4. As workers in the Kingdom who raise funds from others, am I false or speaking the truth to our community of donors and supporters, and others who care about our work? This is similar to number 3 above, but more specific. I asked a couple men, two of my mentors at church, to pray for me last week. I shared three financial needs, one being our funding status. They urged me to trust the Lord, and not to try to take matters into my own hands, but to let our friends and supporters know our situation! I have been loathe to do this for many years. It feels like begging to me. Or like it's a lack of faith that God will provide. 

But the message of Ephesians is that we ARE the body of Christ, members of one another. We are to grow up into maturity together, and to maintain the unity of the body in the bond of peace. Ideally, all the members of the body are open and honest with each other. When one part hurts, we all hurt. When one part rejoices, we all rejoice together. So when we have a need, as one part of the body, we should be open without shame with the rest of the body. When we have surplus, we should also be honest, without self-protection or hesitation. In both cases we know Jesus will take care of us. Usually he does so through the body--so if we make our need known, the body can respond. If we make our surplus known, the body can let us know where those resources are most needed. 

Lord, this takes great faith! Shape and change me so that I can live much more this way. This sounds incredibly freeing and life-giving. And scary, unless you change me. Purify me from whatever self-protection and fears lie in the way of me living freely as a member of your body, as one who has a share in the inheritance of the glorious riches you have lavished upon us freely. 

4 comments:

Andy said...

I have been reading in John Stott's commentary on Ephesians recently, and he suggests the idea behind the Greek for “speaking truthfully” might be most clearly expressed as "truthing," which I really like because it suggests (to me, at least) that we need to be honest about ourselves. That seems to be something you are hitting on in this posting, which is very refreshing. I cannot recall having ever heard "telling the truth in love" expounded in any way except as an exhortation to be loving when confronting others. but as I have studied Ephesians, I think it is at least in equal part honesty about ourselves.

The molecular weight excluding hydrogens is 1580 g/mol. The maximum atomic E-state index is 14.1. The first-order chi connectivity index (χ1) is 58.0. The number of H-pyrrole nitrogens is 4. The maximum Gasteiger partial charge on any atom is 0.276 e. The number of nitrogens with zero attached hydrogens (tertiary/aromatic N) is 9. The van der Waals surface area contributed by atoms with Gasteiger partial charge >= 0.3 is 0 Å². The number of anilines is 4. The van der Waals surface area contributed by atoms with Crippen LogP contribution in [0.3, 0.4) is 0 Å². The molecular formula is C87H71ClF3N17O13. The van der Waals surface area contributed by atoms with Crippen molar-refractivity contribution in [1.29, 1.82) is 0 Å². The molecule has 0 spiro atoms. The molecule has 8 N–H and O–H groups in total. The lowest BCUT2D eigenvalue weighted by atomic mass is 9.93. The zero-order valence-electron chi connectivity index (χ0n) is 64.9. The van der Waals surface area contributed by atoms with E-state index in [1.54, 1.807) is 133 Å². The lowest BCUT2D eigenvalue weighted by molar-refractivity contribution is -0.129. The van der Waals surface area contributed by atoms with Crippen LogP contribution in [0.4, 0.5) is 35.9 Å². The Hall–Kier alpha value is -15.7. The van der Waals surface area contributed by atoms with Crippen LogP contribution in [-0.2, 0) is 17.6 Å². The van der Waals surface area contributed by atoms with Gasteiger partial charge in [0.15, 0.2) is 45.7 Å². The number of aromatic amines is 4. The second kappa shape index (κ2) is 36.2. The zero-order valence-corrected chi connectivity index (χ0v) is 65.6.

movablenu.blogspot.com

Andy said...

You wrote, "the message of Ephesians is that we ARE the body of Christ." I thought you might be interested in my observations on the message of Ephesians.

Erika Carney Haub said...

Hi Jon!

Great reflection. I was personally struck by the following question you posed:

"Am I false or speaking truth to my friends about what we have and can afford? This again is hard. My pride gets in the way of saying, "I'm sorry, but I (or we) can't do that right now. It wouldn't be responsible.""

I have yet to find peace in how to do this well. We struggle with living on little in the midst of wanting to share life and experiences with the people around us (restaurants, plays, Big Sur camping trips :)), and hitting this wall of not wanting to always be the downer because we can't afford to go along. I am encouraged, though, to press on and to seek to be a person who lives truthfully. Thanks!

Eternal Learner said...

Andy, great reflections on your blog! I posted a comment there, too. I really appreciate your comments here, too.

Ericka, thanks for the encouragement. I really enjoy your writing and reflections as well. Your piece on being wheelchair accessible was very striking and has stuck in my mind and heart since I read it a while ago.

Peace,
Jon